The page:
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Admin Security: Improve the ACP Login Method

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One of the things that has always bothered me about the IPS software is the admin login feature. For administrators, when you log into your forum account, to post messages or whatnot on your forums, you use a password to log into your forum account. If someone were to gain access to your password, theoritically, they could use that same password to access your admin control panel and cause unwanted destruction on your forum installation.

I'm wondering if IPS has any plans for IPS 4.0 to offer a separate password login method for the ACP because I think it's short-sighted that the IPS software still uses the same accoount password for the forum login and the admin control panel login. There should be a different password for the ACP and that the two shouldn't use the same password.

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I wasn't referring to a double password, but having it setup where the password that you need for the ACP should have a different password. While I have my admin account setup with a username that is different than my login username, it's a small piece of security that I'm comfortable with. I've just been uneasy over the fact that the ACP uses the same password as your forum password. I just think that the ACP password login should be different than the forum password.

Hopefully, we can see greater security from IPS where it concerns the ACP login method.

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I've just been uneasy over the fact that the ACP uses the same password as your forum password.

Then use a .htaccess protection for the admin folder. I saved this password in my browser so I am not bothered by it, but should anyone get my regular admin forum login data, they would still not be able to access the ACP.

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1. Your login password should be strong, like f8D-q1M@oA9!

2. Rename your admin directory (how to, you find in ACP)

3. Protect your renamed admin directory by .htaccess file (how to, you find in ACP)

4. To improve security you can edit .htaccess file in this way:

order deny,allow
allow from xx.xx
deny from all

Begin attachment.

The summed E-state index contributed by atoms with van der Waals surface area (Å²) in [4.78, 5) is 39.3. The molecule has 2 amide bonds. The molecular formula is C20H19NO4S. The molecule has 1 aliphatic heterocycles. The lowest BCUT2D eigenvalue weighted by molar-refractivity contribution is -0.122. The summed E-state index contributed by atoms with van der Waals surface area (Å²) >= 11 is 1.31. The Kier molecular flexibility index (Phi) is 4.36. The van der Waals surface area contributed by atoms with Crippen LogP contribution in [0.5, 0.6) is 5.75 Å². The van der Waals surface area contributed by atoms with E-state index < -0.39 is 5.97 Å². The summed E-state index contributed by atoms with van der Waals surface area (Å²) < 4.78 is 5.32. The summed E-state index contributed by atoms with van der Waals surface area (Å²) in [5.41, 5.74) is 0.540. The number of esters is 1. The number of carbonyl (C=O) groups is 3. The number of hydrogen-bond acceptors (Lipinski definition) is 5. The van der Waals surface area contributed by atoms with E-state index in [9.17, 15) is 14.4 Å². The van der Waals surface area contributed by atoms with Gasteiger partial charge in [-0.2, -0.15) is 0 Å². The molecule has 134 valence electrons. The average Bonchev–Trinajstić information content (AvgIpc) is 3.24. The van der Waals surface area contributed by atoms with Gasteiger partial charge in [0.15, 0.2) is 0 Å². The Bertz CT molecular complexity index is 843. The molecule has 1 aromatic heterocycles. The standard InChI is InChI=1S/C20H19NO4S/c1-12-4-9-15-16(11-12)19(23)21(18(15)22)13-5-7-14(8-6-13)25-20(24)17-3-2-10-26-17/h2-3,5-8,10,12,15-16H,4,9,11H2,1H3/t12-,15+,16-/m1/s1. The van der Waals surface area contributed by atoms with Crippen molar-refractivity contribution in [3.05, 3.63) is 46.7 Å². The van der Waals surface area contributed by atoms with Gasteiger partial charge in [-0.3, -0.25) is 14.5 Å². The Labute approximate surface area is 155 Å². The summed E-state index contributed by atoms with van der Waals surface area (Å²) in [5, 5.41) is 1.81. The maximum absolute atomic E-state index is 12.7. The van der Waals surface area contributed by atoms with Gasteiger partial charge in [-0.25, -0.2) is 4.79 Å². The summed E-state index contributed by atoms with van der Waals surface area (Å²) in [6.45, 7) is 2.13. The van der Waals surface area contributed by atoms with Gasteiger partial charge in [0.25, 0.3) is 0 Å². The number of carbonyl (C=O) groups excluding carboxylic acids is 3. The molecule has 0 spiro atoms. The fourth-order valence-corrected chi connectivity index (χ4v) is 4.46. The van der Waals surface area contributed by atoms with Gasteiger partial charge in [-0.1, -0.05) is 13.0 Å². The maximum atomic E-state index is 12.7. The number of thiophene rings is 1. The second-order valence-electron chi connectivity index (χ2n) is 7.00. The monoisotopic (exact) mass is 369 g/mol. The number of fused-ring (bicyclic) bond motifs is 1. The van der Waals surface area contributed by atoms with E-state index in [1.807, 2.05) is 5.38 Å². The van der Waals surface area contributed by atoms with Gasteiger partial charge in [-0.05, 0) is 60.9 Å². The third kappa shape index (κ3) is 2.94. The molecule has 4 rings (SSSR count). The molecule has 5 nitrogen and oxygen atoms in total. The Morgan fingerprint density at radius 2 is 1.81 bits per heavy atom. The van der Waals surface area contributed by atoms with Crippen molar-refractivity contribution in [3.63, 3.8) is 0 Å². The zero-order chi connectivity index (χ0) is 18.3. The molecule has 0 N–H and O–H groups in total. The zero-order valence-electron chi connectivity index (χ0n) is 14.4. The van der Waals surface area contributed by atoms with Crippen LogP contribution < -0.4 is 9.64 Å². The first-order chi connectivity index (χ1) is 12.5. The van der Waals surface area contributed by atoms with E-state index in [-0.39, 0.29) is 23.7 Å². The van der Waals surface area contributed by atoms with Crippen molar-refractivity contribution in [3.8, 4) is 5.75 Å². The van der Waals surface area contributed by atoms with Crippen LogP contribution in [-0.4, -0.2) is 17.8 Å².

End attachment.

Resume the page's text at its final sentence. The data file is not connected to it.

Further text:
Instead of xx.xx you write your IP range. That means only user with those IP's can get .htaccess login form. If it's out, user get 403 server error message.

5. In IP Suite could be possibility to use admin special password. I agree.

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1. Your login password should be strong, like f8D-q1M@oA9!

2. Rename your admin directory (how to, you find in ACP)

3. Protect your renamed admin directory by .htaccess file (how to, you find in ACP)

4. To improve security you can edit .htaccess file in this way:

order deny,allow
allow from xx.xx
deny from all

Instead of xx.xx you write your IP range. That means only user with those IP's can get .htaccess login form. If it's out, user get 403 server error message.

5. In IP Suite could be possibility to use admin special password. I agree.

Smart guy, and if you really want to protect yourself you should carry out these steps.

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It's best to prevent unauthorized users from accessing your ACP login page to begin with.

Start by renaming your admin directory if you haven't already. Seriously, if you're concerned about security, you shouldn't be using a publicly accessible /admin page. Rename it to something unique and something common vulnerability scanners won't be able to find.

You can also only allow connections to your admin directory from your IP address or IP subnet through your web server, as described above.

But if you really want two different passwords, you should just use web authentication/htpasswd protection.

Your next best alternative would be to have a separate Administrator account that you only use for logging into the ACP.

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Forcing you to use a different password for the ACP has minimal security benefits in my mind. You achieve the same thing by using .htaccess authorization realistically, and this is handled already.

We have expressed interest in exploring two-factor authentication in the future, which I would expect security-conscious admins would make use of, at least for the ACP.

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We have expressed interest in exploring two-factor authentication in the future, which I would expect security-conscious admins would make use of, at least for the ACP.

I wouldn't.

My ACP is already far more secure using the above steps. Two-factor authentication isn't needed or even wanted for me when it involves integrating into a third party.